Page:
Egypt police arrest 183 protesters gathered in defiance of law banning demos
CAIRO - Agence France-Presse
Muslim Brotherhood and ousted President Mohamed Morsi supporters shout slogans during during a demonstration in Cairo on Nov. 29. AFP photoEgyptian police arrested nearly 200 people Nov. 29, clamping down harshly on protesters, mostly the supporters of the ousted President Mohemed Morsi, defying a new law banning unauthorised demonstrations. The law has also angered prominent secular activists.
Despite the law decreed on Nov. 24, the Muslim Brotherhood vowed to go ahead with protests it has organised after weekly prayers ever since the military takeover on July 3.
The protests come a day after police arrested prominent blogger Alaa Abdel Fattah, in a stark declaration of intent reminiscent of the autocratic rule of president Hosni Mubarak, who was driven from office by a popular uprising nearly three years ago.
In Cairo, police used tear gas against hundreds of Morsi supporters who had gathered in front of one of the capital's presidential palaces, an AFP reporter said, adding that he also heard gunshots.
They also fired tear gas at dozens of Islamists in the capital's Mohandessin district and on a key road leading to the Giza pyramids. Protesters retaliated by throwing stones and burning tyres in Mohandessin, officials said.
Other protests were dispersed in second city Alexandria, as well as in Suez, Mahallah and Qena, but details were sketchy.
At least 183 people were arrested nationwide, including 106 only in Cairo, the interior ministry said, and eight people were wounded.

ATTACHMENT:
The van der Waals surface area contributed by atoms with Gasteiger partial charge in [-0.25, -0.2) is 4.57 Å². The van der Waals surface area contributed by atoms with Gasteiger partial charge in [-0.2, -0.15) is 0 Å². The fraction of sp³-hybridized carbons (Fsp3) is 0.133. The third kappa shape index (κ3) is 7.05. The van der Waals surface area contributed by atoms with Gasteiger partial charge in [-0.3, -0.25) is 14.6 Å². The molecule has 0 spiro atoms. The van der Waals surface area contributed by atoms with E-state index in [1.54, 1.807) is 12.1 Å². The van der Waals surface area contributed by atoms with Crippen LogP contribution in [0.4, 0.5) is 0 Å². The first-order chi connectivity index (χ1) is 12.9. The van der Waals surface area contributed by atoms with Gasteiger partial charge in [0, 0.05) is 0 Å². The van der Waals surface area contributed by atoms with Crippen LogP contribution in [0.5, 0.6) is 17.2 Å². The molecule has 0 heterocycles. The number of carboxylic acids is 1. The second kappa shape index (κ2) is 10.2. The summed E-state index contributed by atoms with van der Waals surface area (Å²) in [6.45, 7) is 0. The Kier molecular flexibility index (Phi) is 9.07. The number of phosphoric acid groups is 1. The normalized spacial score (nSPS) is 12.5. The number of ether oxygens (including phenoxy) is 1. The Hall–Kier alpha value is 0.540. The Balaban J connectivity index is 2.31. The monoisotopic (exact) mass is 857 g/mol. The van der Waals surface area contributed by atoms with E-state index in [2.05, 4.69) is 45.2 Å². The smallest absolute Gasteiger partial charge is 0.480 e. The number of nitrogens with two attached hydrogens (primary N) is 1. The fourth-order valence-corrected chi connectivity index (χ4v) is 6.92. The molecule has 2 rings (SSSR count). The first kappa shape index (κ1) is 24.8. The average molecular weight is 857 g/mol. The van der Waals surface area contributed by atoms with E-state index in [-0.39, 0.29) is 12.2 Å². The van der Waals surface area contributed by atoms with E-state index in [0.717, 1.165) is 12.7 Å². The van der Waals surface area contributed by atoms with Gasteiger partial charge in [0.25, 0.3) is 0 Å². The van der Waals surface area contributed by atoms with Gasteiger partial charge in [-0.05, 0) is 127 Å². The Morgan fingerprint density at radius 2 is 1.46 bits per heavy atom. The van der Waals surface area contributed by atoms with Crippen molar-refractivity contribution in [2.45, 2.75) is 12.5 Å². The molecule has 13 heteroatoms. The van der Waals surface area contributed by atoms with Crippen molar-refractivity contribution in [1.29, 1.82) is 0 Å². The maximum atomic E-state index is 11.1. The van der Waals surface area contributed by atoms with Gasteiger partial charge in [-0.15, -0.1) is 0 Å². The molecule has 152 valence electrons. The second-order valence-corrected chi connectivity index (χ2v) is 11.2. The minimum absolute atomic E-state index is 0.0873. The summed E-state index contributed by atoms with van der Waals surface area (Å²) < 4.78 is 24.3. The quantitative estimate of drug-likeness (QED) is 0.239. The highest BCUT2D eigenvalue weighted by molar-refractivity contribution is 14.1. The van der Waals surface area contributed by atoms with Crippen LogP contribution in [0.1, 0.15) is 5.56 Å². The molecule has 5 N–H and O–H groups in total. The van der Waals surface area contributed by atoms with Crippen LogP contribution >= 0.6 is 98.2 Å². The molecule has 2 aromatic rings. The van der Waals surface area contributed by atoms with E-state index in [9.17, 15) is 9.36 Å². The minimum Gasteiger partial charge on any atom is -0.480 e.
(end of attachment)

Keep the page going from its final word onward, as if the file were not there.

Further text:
The incidents also came two days after an Alexandria court jailed 14 women to 11 years in jail and seven girls to juvenile detention for participating in a violent pro-Morsi demonstration last month.
The harsh jail terms raised calls from rights groups for a presidential pardon.
But Ali Awad, adviser to interim president Adly Mansour, said Friday that "reports of a presidential pardon granted to these women are incorrect." "Any presidential pardon is possible only after a final verdict" is delivered, he said in a statement on the government's official website.
Arrest of activist sparks outcry among secularist groups
The new protest law requires organisers to seek authorisation three days ahead of any planned demonstration, and permission can be denied if the event is deemed as a threat to national security.
On Nov. 28, the interior ministry warned against "demonstrations that break the law without obtaining prior permission from security forces" and said "it will deal with these illegal activities firmly and decisively." To the anger of secularists who supported Morsi's overthrow, police have acted against all demonstrations, not just those organised by the ousted president's backers.
Activists say the ban is hypocritical, as the army justified the ouster as a response to mass demonstrations across the country against Morsi's turbulent single year in power.
Pro-democracy groups have been particularly incensed by the arrest on Nov. 29 of Alaa Abdel Fattah, a prominent Morsi opponent. On Nov. 29, he was bound over for four days of preventive detention.
Judicial sources say Abdel Fattah is accused of holding an unauthorised demonstration, inciting people to riot, cutting off roads, beating a police officer and stealing his walkie-talkie.
Prosecutors had issued warrants on Nov. 27 for his arrest and that of fellow activist Ahmed Maher for taking part in an unauthorised demonstration the previous day.
Abdel Fattah was detained under Mubarak, under the military junta that ousted him, and again under Morsi.
Reports of abuses
On Nov.29, Maher, who is still at large tweeted that "our dream was to live with dignity but the army, Mubarak's corrupt regime and their allies... are fighting it with the arrests and crackdowns." Human rights groups too have lashed out at arrests of protesters opposing the disputed law.
The International Federation for Human Rights said Nov. 29 that, in the past few days, it "has documented several cases of arrests, detention and beating of protesters as well as cases of sexual harassment towards both men and women."
Analysts say the mounting disillusion of veteran activists such as Abdel Fattah and Maher may strain the unlikely coalition of security hawks and liberal democrats installed by the military after Morsi's ouster.